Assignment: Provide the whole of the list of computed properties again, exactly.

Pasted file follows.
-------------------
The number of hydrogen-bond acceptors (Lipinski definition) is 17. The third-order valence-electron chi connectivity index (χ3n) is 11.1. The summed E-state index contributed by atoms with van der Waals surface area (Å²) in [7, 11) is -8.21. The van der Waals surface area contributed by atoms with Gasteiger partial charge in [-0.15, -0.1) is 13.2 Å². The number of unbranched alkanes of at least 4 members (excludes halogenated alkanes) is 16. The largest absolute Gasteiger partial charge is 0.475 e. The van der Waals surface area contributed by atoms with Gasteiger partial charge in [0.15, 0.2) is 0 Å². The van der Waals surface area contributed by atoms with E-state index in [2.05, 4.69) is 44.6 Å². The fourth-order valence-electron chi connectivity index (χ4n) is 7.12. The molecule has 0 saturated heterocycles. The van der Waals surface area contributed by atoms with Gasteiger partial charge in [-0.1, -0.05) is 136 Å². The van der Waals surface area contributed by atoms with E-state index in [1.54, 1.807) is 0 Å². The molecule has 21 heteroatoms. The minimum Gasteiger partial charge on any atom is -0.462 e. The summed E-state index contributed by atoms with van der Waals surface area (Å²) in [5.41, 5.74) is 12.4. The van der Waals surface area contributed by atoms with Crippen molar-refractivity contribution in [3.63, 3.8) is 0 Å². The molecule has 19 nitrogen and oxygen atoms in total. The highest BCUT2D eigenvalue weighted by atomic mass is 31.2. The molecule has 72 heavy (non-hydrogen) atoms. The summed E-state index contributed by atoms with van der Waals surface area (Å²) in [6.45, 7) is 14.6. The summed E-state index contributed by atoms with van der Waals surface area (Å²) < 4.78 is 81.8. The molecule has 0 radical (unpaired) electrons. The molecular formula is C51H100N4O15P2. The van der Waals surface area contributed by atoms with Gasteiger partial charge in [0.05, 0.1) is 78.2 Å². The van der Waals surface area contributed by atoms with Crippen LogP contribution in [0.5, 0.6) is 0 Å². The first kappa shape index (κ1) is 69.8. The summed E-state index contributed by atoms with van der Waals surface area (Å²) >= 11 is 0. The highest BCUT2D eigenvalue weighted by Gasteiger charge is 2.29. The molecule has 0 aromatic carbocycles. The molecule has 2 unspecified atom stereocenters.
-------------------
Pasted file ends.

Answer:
The number of hydrogen-bond acceptors (Lipinski definition) is 17. The third-order valence-electron chi connectivity index (χ3n) is 11.1. The summed E-state index contributed by atoms with van der Waals surface area (Å²) in [7, 11) is -8.21. The van der Waals surface area contributed by atoms with Gasteiger partial charge in [-0.15, -0.1) is 13.2 Å². The number of unbranched alkanes of at least 4 members (excludes halogenated alkanes) is 16. The largest absolute Gasteiger partial charge is 0.475 e. The van der Waals surface area contributed by atoms with Gasteiger partial charge in [0.15, 0.2) is 0 Å². The van der Waals surface area contributed by atoms with E-state index in [2.05, 4.69) is 44.6 Å². The fourth-order valence-electron chi connectivity index (χ4n) is 7.12. The molecule has 0 saturated heterocycles. The van der Waals surface area contributed by atoms with Gasteiger partial charge in [-0.1, -0.05) is 136 Å². The van der Waals surface area contributed by atoms with E-state index in [1.54, 1.807) is 0 Å². The molecule has 21 heteroatoms. The minimum Gasteiger partial charge on any atom is -0.462 e. The summed E-state index contributed by atoms with van der Waals surface area (Å²) in [5.41, 5.74) is 12.4. The van der Waals surface area contributed by atoms with Crippen molar-refractivity contribution in [3.63, 3.8) is 0 Å². The molecule has 19 nitrogen and oxygen atoms in total. The highest BCUT2D eigenvalue weighted by atomic mass is 31.2. The molecule has 72 heavy (non-hydrogen) atoms. The summed E-state index contributed by atoms with van der Waals surface area (Å²) in [6.45, 7) is 14.6. The summed E-state index contributed by atoms with van der Waals surface area (Å²) < 4.78 is 81.8. The molecule has 0 radical (unpaired) electrons. The molecular formula is C51H100N4O15P2. The van der Waals surface area contributed by atoms with Gasteiger partial charge in [0.05, 0.1) is 78.2 Å². The van der Waals surface area contributed by atoms with Crippen LogP contribution in [0.5, 0.6) is 0 Å². The first kappa shape index (κ1) is 69.8. The summed E-state index contributed by atoms with van der Waals surface area (Å²) >= 11 is 0. The highest BCUT2D eigenvalue weighted by Gasteiger charge is 2.29. The molecule has 0 aromatic carbocycles. The molecule has 2 unspecified atom stereocenters.